88th annual Brita Kongreso draws to a close

Monday, May 7, 2007

Plinston Hall, the main Congress Hall

The 88th annual Brita Kongreso (British Congress) in Letchworth, England drew to an official close, Sunday, after a weekend of presentations, courses, lectures, and activities in Esperanto. With the final excursion to Cambridge (town of the Third Universal Esperanto Congress in 1907) taking place on Monday, the event will draw to a final close at the end of today.

The Brita Kongreso is an opportunity for Esperantists the world over to convene and spend the weekend being entertained, lectured, and socialising with other Esperantists in a relaxed atmosphere. This year, it was also host to a Guinness World Record attempt by French musician Jean-Marc Leclercq, a.k.a. jOmO, who successfully sang 25 songs in 25 different languages in an open air concert on Saturday, before providing evening entertainment within the main venue, Plinston Hall.


Lecture in progress

The weekend was host to a number of activities for both newcomers to the language, as well as fluent and native speakers. A number of interesting lectures were provided covering a wide range of topics, from discussing Hidden messages in children's books to African activities, demonstrations of martial arts, as well as the holding of Annual General Meetings for the Esperanto-Asocio de Britio (Esperanto Association of Britain) and the Junularo Esperantista Brita (Young British Esperantists) organisations.

Beginners were invited to a small gathering in the Green Room, a small conference area, on Sunday where they enjoyed speaking with other newcomers and more advanced speakers in a relaxed environment over a game of Happy Families. Helpers were available all weekend for those who were new to the language, although many of the lectures given were accessible to all.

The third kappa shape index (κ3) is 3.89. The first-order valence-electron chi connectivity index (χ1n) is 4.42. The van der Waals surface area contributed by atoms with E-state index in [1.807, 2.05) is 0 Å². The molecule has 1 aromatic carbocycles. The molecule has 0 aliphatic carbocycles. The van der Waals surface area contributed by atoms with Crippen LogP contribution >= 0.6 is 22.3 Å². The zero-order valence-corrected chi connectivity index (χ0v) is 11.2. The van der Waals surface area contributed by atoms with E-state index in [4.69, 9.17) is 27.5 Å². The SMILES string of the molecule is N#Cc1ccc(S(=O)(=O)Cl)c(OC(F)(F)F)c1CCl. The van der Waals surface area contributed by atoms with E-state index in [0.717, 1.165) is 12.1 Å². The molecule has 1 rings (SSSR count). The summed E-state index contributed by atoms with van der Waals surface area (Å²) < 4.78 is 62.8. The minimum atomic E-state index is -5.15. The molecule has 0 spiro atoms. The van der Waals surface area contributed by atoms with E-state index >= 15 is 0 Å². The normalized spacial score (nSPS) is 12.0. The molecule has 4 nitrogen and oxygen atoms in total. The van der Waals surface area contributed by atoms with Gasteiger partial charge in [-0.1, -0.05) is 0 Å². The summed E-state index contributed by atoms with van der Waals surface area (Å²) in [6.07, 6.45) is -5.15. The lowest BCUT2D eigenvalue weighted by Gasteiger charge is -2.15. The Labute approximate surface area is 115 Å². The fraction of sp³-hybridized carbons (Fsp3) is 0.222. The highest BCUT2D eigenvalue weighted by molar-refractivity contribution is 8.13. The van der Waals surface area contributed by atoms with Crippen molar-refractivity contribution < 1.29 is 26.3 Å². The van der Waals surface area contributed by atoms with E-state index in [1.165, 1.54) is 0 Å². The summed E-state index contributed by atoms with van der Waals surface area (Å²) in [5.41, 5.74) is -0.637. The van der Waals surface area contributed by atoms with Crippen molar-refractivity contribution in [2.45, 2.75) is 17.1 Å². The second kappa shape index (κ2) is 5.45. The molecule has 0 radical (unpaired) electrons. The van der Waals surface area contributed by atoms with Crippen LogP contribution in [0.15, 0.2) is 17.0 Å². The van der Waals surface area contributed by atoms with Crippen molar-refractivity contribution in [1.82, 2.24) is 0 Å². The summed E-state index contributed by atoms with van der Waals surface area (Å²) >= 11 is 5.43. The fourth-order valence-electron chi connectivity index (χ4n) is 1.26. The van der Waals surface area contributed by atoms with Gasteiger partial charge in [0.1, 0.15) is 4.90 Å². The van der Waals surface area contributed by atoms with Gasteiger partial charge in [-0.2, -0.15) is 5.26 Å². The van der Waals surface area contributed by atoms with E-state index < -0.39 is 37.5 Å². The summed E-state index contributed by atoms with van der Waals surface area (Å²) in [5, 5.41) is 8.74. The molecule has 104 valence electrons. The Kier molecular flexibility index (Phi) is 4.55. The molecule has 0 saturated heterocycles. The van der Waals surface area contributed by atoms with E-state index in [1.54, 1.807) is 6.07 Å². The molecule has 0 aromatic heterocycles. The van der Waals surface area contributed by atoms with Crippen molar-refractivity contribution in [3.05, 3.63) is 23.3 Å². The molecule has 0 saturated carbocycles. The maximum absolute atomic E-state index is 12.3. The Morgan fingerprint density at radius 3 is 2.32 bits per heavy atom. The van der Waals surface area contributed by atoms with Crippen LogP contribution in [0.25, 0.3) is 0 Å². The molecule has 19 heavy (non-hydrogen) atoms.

Social Activities

Esperantists dancing

All attendees were provided with a numbered name badge, which allowed for identification and ease of communication between those who had not met before. The bar inside the main hall and the snack area in the Green Room were popular areas for socialising with other Esperantists, and trips to local pubs were not uncommon throughout the weekend. Many Esperantists also slept in the same hotels and ate meals in the same places, making for a very sociable event throughout the town, as well as the event.

Communication between the participants was primarily in Esperanto, however English was used in the AGMs. Visitors from other countries were, thus, able to participate in the events and communicate with others with ease by using Esperanto.


This article features first-hand journalism by Wikinews members. See the collaboration page for more details.
This article features first-hand journalism by Wikinews members. See the collaboration page for more details.